If you own an aquarium you are probably familiar with a lot of the equipment needed to keep your fish alive. These components that provide the life support for your livestock can be an eyesore if you are trying to show off your beautiful fish and plants or coral. We spend a lot of time trying to make our tanks look as beautiful as possible, why would we put an ugly black heater right in the middle of it?
Fortunately, there is a better solution!
What is an aquarium sump?
If you have the space and money you can easily add a sump into your aquarium system! An aquarium sump is a separate container that can often be hidden away that holds additional water to be treated and heated and then pumped back into the main display tank. An aquarium sump can be as simple as just adding an additional fish tank in the stand below or as complex as a multi-chambered specifically designed sump that could even be plumbed in a separate room.
Many aquarium enthusiasts use a sump that is hidden away so they can conceal their ugly equipment like heaters, filters, and skimmers. The other advantage is that you can add more volume to the water in your system which helps to buffer the water and prevent the water parameters from changing too rapidly. Many home-aquariums use a sump which is about 20% of the display volume, so if you have a 100-gallon display tank then a 20-gallon pump is an appropriate size, though you could always go bigger if you can afford it!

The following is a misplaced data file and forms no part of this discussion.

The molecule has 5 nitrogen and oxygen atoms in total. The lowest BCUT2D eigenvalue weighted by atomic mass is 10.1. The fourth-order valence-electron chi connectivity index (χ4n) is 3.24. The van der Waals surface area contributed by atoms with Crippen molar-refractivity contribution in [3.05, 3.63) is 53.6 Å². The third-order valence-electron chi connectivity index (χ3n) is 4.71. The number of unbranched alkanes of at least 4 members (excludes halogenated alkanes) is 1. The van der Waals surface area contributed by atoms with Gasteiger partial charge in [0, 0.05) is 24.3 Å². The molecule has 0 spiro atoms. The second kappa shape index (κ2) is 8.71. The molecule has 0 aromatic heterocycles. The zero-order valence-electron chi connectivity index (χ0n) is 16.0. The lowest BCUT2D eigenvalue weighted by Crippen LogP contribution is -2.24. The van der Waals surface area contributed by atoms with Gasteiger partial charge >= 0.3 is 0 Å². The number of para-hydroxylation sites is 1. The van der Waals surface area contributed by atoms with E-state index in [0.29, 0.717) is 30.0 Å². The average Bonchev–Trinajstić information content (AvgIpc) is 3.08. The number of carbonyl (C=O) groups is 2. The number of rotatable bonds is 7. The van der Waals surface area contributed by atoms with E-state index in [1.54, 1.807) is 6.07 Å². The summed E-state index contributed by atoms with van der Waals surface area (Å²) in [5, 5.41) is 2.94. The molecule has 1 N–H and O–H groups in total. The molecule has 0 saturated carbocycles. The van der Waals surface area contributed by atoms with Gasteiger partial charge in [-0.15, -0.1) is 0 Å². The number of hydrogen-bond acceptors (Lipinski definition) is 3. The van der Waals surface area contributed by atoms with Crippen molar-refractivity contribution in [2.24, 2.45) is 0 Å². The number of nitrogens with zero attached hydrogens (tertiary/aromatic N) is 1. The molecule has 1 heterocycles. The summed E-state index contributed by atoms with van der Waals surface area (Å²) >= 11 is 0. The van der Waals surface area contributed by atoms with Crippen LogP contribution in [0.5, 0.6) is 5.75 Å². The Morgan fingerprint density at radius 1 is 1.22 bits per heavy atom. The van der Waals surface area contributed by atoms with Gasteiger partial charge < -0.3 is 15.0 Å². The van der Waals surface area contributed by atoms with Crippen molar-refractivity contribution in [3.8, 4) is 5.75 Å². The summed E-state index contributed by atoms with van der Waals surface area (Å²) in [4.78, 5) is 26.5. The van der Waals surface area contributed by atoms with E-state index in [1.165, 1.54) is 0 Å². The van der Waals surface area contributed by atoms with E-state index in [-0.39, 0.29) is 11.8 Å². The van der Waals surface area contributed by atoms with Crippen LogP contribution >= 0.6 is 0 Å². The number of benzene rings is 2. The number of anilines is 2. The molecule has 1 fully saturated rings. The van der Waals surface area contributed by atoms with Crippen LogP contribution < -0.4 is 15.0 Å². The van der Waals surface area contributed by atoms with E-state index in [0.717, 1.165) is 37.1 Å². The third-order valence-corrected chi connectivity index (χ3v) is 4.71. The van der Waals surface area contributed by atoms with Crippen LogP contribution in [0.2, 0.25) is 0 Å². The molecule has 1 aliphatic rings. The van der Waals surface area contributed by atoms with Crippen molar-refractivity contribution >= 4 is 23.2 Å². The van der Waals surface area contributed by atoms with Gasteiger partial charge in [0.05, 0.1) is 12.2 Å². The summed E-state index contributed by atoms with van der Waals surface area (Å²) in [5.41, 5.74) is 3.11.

An aquarium sump pump is used to return the water from the sump back into the main display, and a device named an overflow is used to bring water from the display down to the sump. This guide will help to make sure you choose the correct sump pump for your application.
Pump Size recommendations
Choosing the correctly sized pump for your tank is important, and depends on a lot of different variables. There are a lot of considerations when you are choosing the correct size for your return pump, but often it is much simpler to just consider the pump’s turnover. The turnover is just the volume of water that a pump can move over a period of time, usually measured in gallons-per-hour or GPH. In a freshwater tank the general recommendation is to have a 4x turnover or more, so if you have a 10 gallon tank then you want to make sure your sump is able to move the whole water volume four time per hour, so a pump that can push 40 GPH is a good size. On a saltwater tank the common recommendation is to use a 6x to 10x turnover, so in a 40 gallon tank you will want a return pump that can move between 240 and 400 GPH.